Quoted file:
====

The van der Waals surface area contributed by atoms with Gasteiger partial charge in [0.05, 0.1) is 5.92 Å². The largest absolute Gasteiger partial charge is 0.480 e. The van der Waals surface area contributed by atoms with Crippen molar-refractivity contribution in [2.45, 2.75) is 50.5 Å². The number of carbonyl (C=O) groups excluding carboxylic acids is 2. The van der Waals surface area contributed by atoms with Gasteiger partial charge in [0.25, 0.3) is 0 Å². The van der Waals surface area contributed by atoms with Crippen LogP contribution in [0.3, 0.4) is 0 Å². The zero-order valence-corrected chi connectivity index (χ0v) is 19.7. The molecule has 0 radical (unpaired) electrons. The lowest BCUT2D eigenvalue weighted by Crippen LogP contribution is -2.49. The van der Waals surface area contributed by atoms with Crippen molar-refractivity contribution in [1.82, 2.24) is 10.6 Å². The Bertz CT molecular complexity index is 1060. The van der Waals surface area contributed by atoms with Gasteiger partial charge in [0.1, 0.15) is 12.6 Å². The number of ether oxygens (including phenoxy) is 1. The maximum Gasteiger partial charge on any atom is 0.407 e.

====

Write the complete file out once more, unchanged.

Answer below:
The van der Waals surface area contributed by atoms with Gasteiger partial charge in [0.05, 0.1) is 5.92 Å². The largest absolute Gasteiger partial charge is 0.480 e. The van der Waals surface area contributed by atoms with Crippen molar-refractivity contribution in [2.45, 2.75) is 50.5 Å². The number of carbonyl (C=O) groups excluding carboxylic acids is 2. The van der Waals surface area contributed by atoms with Gasteiger partial charge in [0.25, 0.3) is 0 Å². The van der Waals surface area contributed by atoms with Crippen LogP contribution in [0.3, 0.4) is 0 Å². The zero-order valence-corrected chi connectivity index (χ0v) is 19.7. The molecule has 0 radical (unpaired) electrons. The lowest BCUT2D eigenvalue weighted by Crippen LogP contribution is -2.49. The van der Waals surface area contributed by atoms with Crippen molar-refractivity contribution in [1.82, 2.24) is 10.6 Å². The Bertz CT molecular complexity index is 1060. The van der Waals surface area contributed by atoms with Gasteiger partial charge in [0.1, 0.15) is 12.6 Å². The number of ether oxygens (including phenoxy) is 1. The maximum Gasteiger partial charge on any atom is 0.407 e.